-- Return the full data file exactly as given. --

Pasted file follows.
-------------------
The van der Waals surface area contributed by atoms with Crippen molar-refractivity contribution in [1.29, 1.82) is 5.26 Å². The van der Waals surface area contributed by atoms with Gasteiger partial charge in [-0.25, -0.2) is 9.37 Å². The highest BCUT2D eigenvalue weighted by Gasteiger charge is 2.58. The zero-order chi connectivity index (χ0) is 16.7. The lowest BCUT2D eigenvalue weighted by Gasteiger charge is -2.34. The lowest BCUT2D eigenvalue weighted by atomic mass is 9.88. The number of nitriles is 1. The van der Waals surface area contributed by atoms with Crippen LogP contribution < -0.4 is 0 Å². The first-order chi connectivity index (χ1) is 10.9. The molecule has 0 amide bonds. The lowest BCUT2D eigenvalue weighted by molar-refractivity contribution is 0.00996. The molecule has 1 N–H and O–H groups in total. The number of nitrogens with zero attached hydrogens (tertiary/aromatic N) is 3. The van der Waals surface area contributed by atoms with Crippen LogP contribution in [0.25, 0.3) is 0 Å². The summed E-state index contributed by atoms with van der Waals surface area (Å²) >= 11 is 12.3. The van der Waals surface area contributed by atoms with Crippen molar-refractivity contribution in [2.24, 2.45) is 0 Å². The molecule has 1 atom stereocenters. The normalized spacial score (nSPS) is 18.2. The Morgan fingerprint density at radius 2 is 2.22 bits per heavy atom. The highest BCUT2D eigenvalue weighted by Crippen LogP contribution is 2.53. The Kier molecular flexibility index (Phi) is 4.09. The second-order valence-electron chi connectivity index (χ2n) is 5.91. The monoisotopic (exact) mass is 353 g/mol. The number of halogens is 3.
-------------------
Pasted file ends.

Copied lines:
The van der Waals surface area contributed by atoms with Crippen molar-refractivity contribution in [1.29, 1.82) is 5.26 Å². The van der Waals surface area contributed by atoms with Gasteiger partial charge in [-0.25, -0.2) is 9.37 Å². The highest BCUT2D eigenvalue weighted by Gasteiger charge is 2.58. The zero-order chi connectivity index (χ0) is 16.7. The lowest BCUT2D eigenvalue weighted by Gasteiger charge is -2.34. The lowest BCUT2D eigenvalue weighted by atomic mass is 9.88. The number of nitriles is 1. The van der Waals surface area contributed by atoms with Crippen LogP contribution < -0.4 is 0 Å². The first-order chi connectivity index (χ1) is 10.9. The molecule has 0 amide bonds. The lowest BCUT2D eigenvalue weighted by molar-refractivity contribution is 0.00996. The molecule has 1 N–H and O–H groups in total. The number of nitrogens with zero attached hydrogens (tertiary/aromatic N) is 3. The van der Waals surface area contributed by atoms with Crippen LogP contribution in [0.25, 0.3) is 0 Å². The summed E-state index contributed by atoms with van der Waals surface area (Å²) >= 11 is 12.3. The van der Waals surface area contributed by atoms with Crippen molar-refractivity contribution in [2.24, 2.45) is 0 Å². The molecule has 1 atom stereocenters. The normalized spacial score (nSPS) is 18.2. The Morgan fingerprint density at radius 2 is 2.22 bits per heavy atom. The highest BCUT2D eigenvalue weighted by Crippen LogP contribution is 2.53. The Kier molecular flexibility index (Phi) is 4.09. The second-order valence-electron chi connectivity index (χ2n) is 5.91. The monoisotopic (exact) mass is 353 g/mol. The number of halogens is 3.